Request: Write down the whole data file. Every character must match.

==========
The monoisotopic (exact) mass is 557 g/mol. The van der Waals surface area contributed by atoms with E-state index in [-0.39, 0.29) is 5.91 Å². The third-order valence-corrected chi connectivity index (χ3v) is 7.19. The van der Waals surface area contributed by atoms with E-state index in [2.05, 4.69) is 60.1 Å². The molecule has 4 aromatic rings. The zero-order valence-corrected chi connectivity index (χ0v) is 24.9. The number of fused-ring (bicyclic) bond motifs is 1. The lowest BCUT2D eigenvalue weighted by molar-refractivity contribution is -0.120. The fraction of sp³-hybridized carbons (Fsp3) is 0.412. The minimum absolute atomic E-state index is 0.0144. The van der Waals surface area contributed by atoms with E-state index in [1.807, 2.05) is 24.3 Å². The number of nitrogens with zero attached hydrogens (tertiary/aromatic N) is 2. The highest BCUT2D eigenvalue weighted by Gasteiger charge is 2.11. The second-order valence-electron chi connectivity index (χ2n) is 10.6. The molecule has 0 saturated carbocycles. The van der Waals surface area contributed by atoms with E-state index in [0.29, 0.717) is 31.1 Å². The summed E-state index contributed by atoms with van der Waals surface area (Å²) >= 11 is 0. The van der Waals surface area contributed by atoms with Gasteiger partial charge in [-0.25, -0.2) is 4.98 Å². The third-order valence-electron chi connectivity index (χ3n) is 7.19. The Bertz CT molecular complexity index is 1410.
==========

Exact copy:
The monoisotopic (exact) mass is 557 g/mol. The van der Waals surface area contributed by atoms with E-state index in [-0.39, 0.29) is 5.91 Å². The third-order valence-corrected chi connectivity index (χ3v) is 7.19. The van der Waals surface area contributed by atoms with E-state index in [2.05, 4.69) is 60.1 Å². The molecule has 4 aromatic rings. The zero-order valence-corrected chi connectivity index (χ0v) is 24.9. The number of fused-ring (bicyclic) bond motifs is 1. The lowest BCUT2D eigenvalue weighted by molar-refractivity contribution is -0.120. The fraction of sp³-hybridized carbons (Fsp3) is 0.412. The minimum absolute atomic E-state index is 0.0144. The van der Waals surface area contributed by atoms with E-state index in [1.807, 2.05) is 24.3 Å². The number of nitrogens with zero attached hydrogens (tertiary/aromatic N) is 2. The highest BCUT2D eigenvalue weighted by Gasteiger charge is 2.11. The second-order valence-electron chi connectivity index (χ2n) is 10.6. The molecule has 0 saturated carbocycles. The van der Waals surface area contributed by atoms with E-state index in [0.29, 0.717) is 31.1 Å². The summed E-state index contributed by atoms with van der Waals surface area (Å²) >= 11 is 0. The van der Waals surface area contributed by atoms with Gasteiger partial charge in [-0.25, -0.2) is 4.98 Å². The third-order valence-electron chi connectivity index (χ3n) is 7.19. The Bertz CT molecular complexity index is 1410.